The Supreme Court has turned down a petition that sought to stay ongoing proceedings before the Delhi High Court with respect to several 1984 anti-Sikh riots cases wherein it has sent show cause notices to 11 individuals asking as to why they should not be re-tried.
Eleven of those accused including Mahender Yadav a former lawmaker and Balwan Khokhar an erstwhile councillor were acquitted by a trial court in five related cases. But the High Court has taken note on its own after perusing the case files and issued the show cause notices.
A Supreme Court bench comprising Chief Justice Dipak Misra, D Y Chandrachud and Justices A M Khanwilkar rejected a plea filed by Mr. Yadav asking to stay proceedings.
Show Cause Notices Sent In March
The show cause notices were issued on March 29 to the 11 persons who were acquitted in the trial they had faced for several wrongdoings during the riots that took place between November 1 and 2, 1984, in the Delhi Cantonment area.
In the show cause notices sent the High Court has asked those acquitted why it should not order a fresh investigation and trial against them for being accused of “horrifying crimes against humanity”.
Mr. Yadav in response moved the apex court stating that the High Court had no right to suo motu restart trial proceedings in which he had been acquitted.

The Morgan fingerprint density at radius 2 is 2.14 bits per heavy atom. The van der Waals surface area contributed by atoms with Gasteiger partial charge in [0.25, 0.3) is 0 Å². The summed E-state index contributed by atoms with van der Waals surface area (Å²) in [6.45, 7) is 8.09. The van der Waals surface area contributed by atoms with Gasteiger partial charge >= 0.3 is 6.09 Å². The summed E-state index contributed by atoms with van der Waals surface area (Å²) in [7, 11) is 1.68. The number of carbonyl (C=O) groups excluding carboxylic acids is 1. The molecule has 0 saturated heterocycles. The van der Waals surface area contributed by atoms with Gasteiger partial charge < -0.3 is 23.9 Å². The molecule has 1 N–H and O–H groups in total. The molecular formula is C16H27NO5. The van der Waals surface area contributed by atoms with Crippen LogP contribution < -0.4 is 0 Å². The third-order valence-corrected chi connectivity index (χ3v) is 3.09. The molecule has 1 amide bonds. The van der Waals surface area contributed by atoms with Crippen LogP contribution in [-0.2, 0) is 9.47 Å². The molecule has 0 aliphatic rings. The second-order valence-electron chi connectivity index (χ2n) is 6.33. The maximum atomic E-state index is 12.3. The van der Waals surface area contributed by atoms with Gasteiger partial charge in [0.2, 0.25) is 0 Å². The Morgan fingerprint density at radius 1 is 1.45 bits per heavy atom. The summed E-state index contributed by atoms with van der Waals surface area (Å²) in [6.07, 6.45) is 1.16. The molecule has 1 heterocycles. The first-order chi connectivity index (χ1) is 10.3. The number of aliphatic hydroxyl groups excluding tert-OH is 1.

The High Court issued a directive to “secure ends of justice” after reviewing the trial court records of the five separate cases where the accused were acquitted of offences involving the largescale killings of Sikhs that occurred during riots that followed the assassination of prime minister Indira Gandhi on October 31, 1984.
The trial court records had been submitted to the High Court by the CBI in regards to a separate 1984 riot case in which the acquittal of Congress leader Sajjan Kumar and sentences given out to other accused is being challenged by the investigating agency, the convicts and the riot victims.
The High Court issued five separate verdict expressing its unhappiness at the prosecutors failing to support the trial courts, adding that they had not ensured the disclosure of truth and the punishment of the guilty.